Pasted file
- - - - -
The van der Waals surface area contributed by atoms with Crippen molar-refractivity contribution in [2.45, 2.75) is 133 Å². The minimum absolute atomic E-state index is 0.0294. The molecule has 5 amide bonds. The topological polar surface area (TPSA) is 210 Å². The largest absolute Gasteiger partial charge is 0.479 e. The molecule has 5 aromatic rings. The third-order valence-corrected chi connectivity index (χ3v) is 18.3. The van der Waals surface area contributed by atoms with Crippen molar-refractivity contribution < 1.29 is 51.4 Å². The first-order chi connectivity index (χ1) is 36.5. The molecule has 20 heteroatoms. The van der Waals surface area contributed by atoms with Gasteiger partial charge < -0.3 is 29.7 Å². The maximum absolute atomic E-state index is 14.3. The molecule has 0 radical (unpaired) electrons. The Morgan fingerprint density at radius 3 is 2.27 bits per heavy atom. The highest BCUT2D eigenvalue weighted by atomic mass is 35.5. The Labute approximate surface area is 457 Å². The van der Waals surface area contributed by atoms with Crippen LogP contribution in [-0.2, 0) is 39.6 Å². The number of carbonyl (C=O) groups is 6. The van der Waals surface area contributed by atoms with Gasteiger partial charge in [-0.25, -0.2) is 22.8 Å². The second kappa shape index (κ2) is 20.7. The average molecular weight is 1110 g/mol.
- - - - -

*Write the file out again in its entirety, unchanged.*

The van der Waals surface area contributed by atoms with Crippen molar-refractivity contribution in [2.45, 2.75) is 133 Å². The minimum absolute atomic E-state index is 0.0294. The molecule has 5 amide bonds. The topological polar surface area (TPSA) is 210 Å². The largest absolute Gasteiger partial charge is 0.479 e. The molecule has 5 aromatic rings. The third-order valence-corrected chi connectivity index (χ3v) is 18.3. The van der Waals surface area contributed by atoms with Crippen molar-refractivity contribution < 1.29 is 51.4 Å². The first-order chi connectivity index (χ1) is 36.5. The molecule has 20 heteroatoms. The van der Waals surface area contributed by atoms with Gasteiger partial charge < -0.3 is 29.7 Å². The maximum absolute atomic E-state index is 14.3. The molecule has 0 radical (unpaired) electrons. The Morgan fingerprint density at radius 3 is 2.27 bits per heavy atom. The highest BCUT2D eigenvalue weighted by atomic mass is 35.5. The Labute approximate surface area is 457 Å². The van der Waals surface area contributed by atoms with Crippen LogP contribution in [-0.2, 0) is 39.6 Å². The number of carbonyl (C=O) groups is 6. The van der Waals surface area contributed by atoms with Gasteiger partial charge in [-0.25, -0.2) is 22.8 Å². The second kappa shape index (κ2) is 20.7. The average molecular weight is 1110 g/mol.